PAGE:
Review Of Crewel

Tuesday, 5 August 2014
Book: Crewel
Author: Gennifer Albin
Publisher: Farrar, Straus and Giroux
Genre: Young Adult, Dystopian, Alternate/Coexisting World

Rating: 5/5 Stars

Summary: Incapable. Awkward. Artless. 

That’s what the other girls whisper behind her back. But sixteen-year-old Adelice Lewys has a secret: She wants to fail. 

Gifted with the ability to weave time with matter, she’s exactly what the Guild is looking for, and in the world of Arras, being chosen to work the looms is everything a girl could want. It means privilege, eternal beauty, and being something other than a secretary. It also means the power to manipulate the very fabric of reality. But if controlling what people eat, where they live, and how many children they have is the price of having it all, Adelice isn’t interested.

Not that her feelings matter, because she slipped and used her hidden talent for a moment. Now she has one hour to eat her mom’s overcooked pot roast. One hour to listen to her sister’s academy gossip and laugh at her dad’s jokes. One hour to pretend everything’s okay. And one hour to escape.

Because tonight, they’ll come for her.

Review: This book was so good. Even though it was dystopian, it was different to other books out there. If I had to make a comparison, I'd say The Giver by Lois Lowry but better. Not only do I prefer Albin's writing, but Adelice is also the better protagonist in my opinion.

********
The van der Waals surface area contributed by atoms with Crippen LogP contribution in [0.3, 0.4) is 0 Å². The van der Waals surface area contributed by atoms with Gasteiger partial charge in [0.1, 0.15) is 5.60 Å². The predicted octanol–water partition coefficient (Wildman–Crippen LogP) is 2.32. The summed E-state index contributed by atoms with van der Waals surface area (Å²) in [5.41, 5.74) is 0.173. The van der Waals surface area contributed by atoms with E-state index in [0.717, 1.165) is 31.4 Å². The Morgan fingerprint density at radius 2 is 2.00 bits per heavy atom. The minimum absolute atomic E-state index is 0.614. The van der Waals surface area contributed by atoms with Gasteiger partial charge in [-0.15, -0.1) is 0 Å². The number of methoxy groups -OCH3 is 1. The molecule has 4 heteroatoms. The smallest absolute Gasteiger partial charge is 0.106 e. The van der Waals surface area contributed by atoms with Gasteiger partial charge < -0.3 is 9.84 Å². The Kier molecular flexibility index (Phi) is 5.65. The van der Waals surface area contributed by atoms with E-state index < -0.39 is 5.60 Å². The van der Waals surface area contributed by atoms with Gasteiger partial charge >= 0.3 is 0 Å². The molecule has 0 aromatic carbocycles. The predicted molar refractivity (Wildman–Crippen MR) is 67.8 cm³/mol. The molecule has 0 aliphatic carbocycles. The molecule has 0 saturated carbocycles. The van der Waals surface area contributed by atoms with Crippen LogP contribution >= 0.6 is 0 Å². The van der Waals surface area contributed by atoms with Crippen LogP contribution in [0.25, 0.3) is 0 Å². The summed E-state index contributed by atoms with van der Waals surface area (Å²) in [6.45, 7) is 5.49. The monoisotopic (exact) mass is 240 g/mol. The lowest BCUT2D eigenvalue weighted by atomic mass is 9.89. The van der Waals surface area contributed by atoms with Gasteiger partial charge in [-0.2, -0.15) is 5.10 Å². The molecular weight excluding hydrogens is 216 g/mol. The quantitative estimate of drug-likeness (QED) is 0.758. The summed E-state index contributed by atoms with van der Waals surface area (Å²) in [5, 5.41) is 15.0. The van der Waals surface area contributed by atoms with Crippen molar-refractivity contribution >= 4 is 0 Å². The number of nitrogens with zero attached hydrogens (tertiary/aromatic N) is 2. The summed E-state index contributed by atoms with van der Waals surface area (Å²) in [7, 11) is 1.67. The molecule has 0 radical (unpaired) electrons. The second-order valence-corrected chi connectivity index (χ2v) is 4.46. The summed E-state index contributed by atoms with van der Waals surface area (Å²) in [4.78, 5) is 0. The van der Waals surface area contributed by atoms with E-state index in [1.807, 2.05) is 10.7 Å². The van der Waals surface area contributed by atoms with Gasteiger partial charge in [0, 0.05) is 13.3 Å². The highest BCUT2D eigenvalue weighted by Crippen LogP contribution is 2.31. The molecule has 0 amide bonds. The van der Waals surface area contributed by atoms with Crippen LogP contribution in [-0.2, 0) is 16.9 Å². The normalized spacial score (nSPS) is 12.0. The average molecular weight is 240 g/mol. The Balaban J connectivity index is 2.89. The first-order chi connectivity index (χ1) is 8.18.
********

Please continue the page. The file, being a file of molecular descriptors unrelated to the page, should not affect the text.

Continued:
Not only is she older, but I just liked her better than I could ever like Jonas.

Even in that sense, this book stands out in the way that while their memories are controlled, unlike in The Giver (SPOILER ALERT FOR THE GIVER) where people who are not the giver of the receiver have no memories, these people do. Both the good and the bad. They just don't remember what the government doesn't want them to remember.

That's where the spinsters come in. The entire world is made of one giant weave. These spinsters can see the weave and can manipulate it to control what will happen next. All the girls are tested for the ability. Adelice has it, though she has been taught to hide it.

After accidentally showing her talent during testing, she is taken to the Coventry, where she meets people and learns the secrets of her government. It's very cool. 

Overall, I don't understand why there aren't more people who've read this book. It's outstanding and I highly recommend it to dystopian lovers and people who enjoy alternate/coexisting worlds.

See you all tomorrow!

- Hearts And Crowns

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